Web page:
Faring less well is a hammy Jonathan Rhys Meyers, who's risible (but not terrible) as Adam. Ultimately, I feel he was miscast, as though he was shoe-horned in just because he was available to do it, and to be blunt, he doesn't look weird enough for this. I'm not saying every psychologically unbalanced character must look like Jackie Earle Haley, because there are some actors who look perfectly well-adjusted and do a great job at acting insane. I just wish one of them had been cast instead of Rhys Meyers.
Shelter doesn't seem to have been broadly reviewed or seen, and may well sink without a trace. Even without panning it, I note its similarities to an under-watched supernatural thriller called Fallen, starring Denzel Washington. Incidentally, that had Elias Koteas as the psycho, and he does at least look the part.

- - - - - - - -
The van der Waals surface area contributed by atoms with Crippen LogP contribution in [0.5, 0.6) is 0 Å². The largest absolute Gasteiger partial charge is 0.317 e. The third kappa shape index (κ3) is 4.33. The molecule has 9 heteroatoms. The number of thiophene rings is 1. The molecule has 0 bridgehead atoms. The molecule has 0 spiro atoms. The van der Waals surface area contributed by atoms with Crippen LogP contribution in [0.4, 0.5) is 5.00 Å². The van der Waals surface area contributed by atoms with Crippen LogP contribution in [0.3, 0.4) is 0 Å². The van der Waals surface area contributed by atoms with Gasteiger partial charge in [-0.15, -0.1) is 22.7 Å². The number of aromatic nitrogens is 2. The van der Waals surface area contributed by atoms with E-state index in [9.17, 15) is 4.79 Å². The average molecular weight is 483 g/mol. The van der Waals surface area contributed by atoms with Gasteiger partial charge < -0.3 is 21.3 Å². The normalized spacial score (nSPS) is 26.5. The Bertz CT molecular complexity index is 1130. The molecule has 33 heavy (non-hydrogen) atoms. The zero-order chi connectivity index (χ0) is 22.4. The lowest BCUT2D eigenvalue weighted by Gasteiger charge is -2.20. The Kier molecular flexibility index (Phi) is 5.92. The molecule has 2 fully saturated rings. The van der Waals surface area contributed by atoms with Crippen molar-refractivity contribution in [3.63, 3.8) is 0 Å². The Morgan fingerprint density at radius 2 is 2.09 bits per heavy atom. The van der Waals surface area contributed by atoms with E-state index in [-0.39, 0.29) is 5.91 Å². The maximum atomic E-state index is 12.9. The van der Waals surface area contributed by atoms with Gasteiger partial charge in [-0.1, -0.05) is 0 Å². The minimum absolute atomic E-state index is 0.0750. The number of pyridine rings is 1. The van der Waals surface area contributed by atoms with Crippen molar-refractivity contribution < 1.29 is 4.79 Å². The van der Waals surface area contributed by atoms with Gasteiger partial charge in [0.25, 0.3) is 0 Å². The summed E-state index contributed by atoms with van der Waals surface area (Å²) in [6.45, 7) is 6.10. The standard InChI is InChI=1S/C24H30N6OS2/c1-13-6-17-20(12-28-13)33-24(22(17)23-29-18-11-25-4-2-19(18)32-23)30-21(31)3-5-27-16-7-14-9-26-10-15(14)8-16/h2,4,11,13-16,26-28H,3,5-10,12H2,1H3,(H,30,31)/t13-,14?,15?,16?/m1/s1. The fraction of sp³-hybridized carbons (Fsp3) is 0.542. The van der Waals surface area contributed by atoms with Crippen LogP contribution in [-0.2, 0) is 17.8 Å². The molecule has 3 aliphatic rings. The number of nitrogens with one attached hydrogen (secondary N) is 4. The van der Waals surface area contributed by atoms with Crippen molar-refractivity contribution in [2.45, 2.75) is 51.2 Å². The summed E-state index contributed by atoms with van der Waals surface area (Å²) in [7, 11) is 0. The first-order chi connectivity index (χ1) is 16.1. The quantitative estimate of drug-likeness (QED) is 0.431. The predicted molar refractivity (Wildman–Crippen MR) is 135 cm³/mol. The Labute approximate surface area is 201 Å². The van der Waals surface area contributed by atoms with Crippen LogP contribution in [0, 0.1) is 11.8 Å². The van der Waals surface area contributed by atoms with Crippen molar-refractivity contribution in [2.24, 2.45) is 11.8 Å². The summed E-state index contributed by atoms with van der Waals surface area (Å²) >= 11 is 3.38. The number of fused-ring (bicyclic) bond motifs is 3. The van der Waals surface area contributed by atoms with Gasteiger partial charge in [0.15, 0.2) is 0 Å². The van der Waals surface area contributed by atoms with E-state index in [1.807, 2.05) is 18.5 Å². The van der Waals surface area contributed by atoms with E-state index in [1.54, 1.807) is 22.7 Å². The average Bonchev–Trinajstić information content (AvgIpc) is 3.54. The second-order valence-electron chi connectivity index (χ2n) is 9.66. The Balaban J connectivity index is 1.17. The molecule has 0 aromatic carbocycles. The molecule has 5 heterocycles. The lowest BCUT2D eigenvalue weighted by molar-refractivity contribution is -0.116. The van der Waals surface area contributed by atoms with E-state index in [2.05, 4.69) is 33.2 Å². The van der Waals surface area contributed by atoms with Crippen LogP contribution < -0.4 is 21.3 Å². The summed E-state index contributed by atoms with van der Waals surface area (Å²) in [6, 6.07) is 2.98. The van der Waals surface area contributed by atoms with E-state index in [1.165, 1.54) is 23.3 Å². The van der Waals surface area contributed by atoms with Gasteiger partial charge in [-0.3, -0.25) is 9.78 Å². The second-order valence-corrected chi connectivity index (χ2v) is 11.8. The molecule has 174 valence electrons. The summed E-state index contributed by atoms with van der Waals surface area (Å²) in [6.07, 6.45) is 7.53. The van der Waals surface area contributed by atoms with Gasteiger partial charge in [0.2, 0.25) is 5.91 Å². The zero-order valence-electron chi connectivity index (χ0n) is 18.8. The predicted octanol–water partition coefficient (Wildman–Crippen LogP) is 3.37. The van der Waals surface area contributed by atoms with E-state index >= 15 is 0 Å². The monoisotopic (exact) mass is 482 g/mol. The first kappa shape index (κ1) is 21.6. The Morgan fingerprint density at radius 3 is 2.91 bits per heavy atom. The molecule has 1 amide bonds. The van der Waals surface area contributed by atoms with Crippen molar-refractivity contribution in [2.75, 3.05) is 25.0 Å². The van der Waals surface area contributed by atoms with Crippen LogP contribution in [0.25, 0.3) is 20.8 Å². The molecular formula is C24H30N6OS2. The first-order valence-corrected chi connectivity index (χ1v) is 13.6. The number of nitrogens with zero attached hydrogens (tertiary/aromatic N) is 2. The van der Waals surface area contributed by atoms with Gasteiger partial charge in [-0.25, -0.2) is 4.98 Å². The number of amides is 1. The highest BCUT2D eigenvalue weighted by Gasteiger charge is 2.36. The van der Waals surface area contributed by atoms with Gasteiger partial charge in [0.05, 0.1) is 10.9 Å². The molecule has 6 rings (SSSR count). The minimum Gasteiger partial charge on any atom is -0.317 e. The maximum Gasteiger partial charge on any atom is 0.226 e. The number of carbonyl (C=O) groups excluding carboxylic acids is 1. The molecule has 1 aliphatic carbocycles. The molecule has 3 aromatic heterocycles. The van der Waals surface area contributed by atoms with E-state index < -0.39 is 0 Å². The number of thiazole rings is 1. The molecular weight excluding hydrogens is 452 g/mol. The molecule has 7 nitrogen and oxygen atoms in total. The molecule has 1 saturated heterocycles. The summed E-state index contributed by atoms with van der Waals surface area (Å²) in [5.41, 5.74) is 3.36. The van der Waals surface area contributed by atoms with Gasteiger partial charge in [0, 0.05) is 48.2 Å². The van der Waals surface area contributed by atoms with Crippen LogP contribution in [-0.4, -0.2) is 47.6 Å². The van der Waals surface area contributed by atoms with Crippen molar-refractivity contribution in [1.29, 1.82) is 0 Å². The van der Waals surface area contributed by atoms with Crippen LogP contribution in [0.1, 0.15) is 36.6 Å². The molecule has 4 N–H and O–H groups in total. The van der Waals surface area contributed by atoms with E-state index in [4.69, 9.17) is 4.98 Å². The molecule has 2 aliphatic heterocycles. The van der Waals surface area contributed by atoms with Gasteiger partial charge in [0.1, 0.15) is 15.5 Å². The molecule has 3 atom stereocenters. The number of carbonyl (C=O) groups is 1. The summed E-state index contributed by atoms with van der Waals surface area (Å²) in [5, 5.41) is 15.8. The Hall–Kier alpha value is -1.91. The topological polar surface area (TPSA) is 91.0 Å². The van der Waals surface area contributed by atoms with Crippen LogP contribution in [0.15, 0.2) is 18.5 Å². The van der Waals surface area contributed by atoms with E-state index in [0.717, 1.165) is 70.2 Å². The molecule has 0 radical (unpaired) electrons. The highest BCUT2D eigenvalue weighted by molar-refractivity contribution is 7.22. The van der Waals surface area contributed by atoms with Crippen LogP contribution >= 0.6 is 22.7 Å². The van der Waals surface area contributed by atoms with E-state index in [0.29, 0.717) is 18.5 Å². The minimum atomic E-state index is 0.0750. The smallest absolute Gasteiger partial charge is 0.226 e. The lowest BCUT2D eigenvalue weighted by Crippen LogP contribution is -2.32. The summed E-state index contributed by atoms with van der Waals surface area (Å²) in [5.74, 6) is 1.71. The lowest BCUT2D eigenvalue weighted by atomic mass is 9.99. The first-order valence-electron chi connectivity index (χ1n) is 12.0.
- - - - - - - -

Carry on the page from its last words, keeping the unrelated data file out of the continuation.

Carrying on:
The adverts I saw didn't really telegraph the more supernatural side to proceedings, so maybe that's why it surprised me so much. I say with a great deal of confidence that not everyone will have the same soft spot for this film that I seem to have nurtured. It's fairly unoriginal and, at its worst, it's overly solemn and trite. But Shelter is still reasonably unsettling to the casual filmgoer if not the most hardened of horror fans. And better, it's the plot that's unsettling rather than sound editing designed to have you vacate your seat for an empty shock.
Minus a star if you're not me.
Shelter is in UK cinemas now.
You can find more film-related goodness (and occasional badness) from Mark at his blog, The Mad Prophet.